Maximum ecommerce penetration would be in consumer electronics, apparel, homeware and furniture, luxury, health, FMCG, food and grocery.
By 2025, consumer electronics would see maximum penetration of ecommerce between 38-42% compared to 13-15% currently, while food and grocery could see the least growth with 1-3% of ecommerce penetration from under 1% currently.
Digital buying has increased from 3% in 2013 to 23% in 2016. The overall digital influence on consumers has increased from 9% to 30% during the same period.
The report notes that convenience has overtaken discounts as a key driver for buying online. From 40% in 2014, the report notes that more than 55% purchase online due to convenience. The digital purchasing has been catalysed by progress in infrastructure, including falling smartphone prices, reducing data charges, and rising smartphone penetration.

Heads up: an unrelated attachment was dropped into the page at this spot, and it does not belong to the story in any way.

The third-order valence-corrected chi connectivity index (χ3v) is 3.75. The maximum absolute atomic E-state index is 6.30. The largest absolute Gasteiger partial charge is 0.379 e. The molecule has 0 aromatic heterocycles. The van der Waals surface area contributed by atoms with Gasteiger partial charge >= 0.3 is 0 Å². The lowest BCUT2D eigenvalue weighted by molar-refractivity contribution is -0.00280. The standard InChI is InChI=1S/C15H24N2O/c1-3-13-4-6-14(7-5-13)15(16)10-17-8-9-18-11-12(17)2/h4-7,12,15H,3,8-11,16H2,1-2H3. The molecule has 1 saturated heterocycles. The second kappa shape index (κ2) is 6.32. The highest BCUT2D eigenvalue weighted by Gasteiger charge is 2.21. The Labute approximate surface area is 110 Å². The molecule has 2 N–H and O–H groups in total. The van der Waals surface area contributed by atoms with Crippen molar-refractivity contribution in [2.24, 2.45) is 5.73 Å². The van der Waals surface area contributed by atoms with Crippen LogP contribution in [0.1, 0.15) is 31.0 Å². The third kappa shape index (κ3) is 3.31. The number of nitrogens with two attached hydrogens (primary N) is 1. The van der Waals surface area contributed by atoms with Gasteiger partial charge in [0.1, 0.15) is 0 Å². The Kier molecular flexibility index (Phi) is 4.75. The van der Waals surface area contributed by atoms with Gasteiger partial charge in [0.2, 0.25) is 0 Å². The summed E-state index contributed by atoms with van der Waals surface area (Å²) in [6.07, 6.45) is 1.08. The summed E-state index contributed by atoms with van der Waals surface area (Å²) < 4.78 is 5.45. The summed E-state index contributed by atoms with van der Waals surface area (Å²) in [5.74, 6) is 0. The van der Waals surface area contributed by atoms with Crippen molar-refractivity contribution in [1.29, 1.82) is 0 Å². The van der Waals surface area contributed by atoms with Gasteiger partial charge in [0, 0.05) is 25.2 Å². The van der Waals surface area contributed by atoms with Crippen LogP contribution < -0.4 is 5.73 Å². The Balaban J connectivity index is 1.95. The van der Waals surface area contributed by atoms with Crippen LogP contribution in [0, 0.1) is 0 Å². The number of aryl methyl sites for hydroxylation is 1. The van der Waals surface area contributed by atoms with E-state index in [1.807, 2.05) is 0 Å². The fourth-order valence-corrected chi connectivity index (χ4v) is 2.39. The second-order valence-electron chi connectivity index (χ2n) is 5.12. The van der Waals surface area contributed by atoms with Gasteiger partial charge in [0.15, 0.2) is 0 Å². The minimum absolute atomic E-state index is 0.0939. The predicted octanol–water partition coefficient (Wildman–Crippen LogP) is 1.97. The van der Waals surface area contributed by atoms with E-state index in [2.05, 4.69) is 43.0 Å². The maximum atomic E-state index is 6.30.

Smartphone penetration has increased from 3% to 30% since 2011 and the prices fell by up to 50% between 2011 and 2015. The report also noted that digital adoption by a user base over 35 years of age is much higher in the past two years alone.
Ecommerce adoption has increased 3.8 times from 4% to 15% in the over-35 age group between 2014 and 2016. Similarly, social media adoption has increased 2.9 times from 8% to 23% in the same time period.
The report further noted that in order for companies to take advantage of the current digital wave, they will have to digitise their core business, to unlock significant value. Besides, consumer engagement, integrating all the channels of sale from website and mobile to in-store, and collaborating with marketplaces is key.
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